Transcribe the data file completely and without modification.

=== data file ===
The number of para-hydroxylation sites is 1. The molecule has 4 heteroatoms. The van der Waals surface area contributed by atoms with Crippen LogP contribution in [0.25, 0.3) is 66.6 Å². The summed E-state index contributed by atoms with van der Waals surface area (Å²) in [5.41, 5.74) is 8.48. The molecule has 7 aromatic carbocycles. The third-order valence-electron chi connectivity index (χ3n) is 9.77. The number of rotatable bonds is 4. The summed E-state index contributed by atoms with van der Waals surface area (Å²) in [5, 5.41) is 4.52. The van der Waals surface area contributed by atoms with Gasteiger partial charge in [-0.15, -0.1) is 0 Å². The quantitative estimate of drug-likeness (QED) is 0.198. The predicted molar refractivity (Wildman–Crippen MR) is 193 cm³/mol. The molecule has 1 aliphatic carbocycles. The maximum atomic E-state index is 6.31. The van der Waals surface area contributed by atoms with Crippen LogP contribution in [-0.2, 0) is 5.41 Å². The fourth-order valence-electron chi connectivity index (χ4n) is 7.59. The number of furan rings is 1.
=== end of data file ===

The number of para-hydroxylation sites is 1. The molecule has 4 heteroatoms. The van der Waals surface area contributed by atoms with Crippen LogP contribution in [0.25, 0.3) is 66.6 Å². The summed E-state index contributed by atoms with van der Waals surface area (Å²) in [5.41, 5.74) is 8.48. The molecule has 7 aromatic carbocycles. The third-order valence-electron chi connectivity index (χ3n) is 9.77. The number of rotatable bonds is 4. The summed E-state index contributed by atoms with van der Waals surface area (Å²) in [5, 5.41) is 4.52. The van der Waals surface area contributed by atoms with Gasteiger partial charge in [-0.15, -0.1) is 0 Å². The quantitative estimate of drug-likeness (QED) is 0.198. The predicted molar refractivity (Wildman–Crippen MR) is 193 cm³/mol. The molecule has 1 aliphatic carbocycles. The maximum atomic E-state index is 6.31. The van der Waals surface area contributed by atoms with Crippen LogP contribution in [-0.2, 0) is 5.41 Å². The fourth-order valence-electron chi connectivity index (χ4n) is 7.59. The number of furan rings is 1.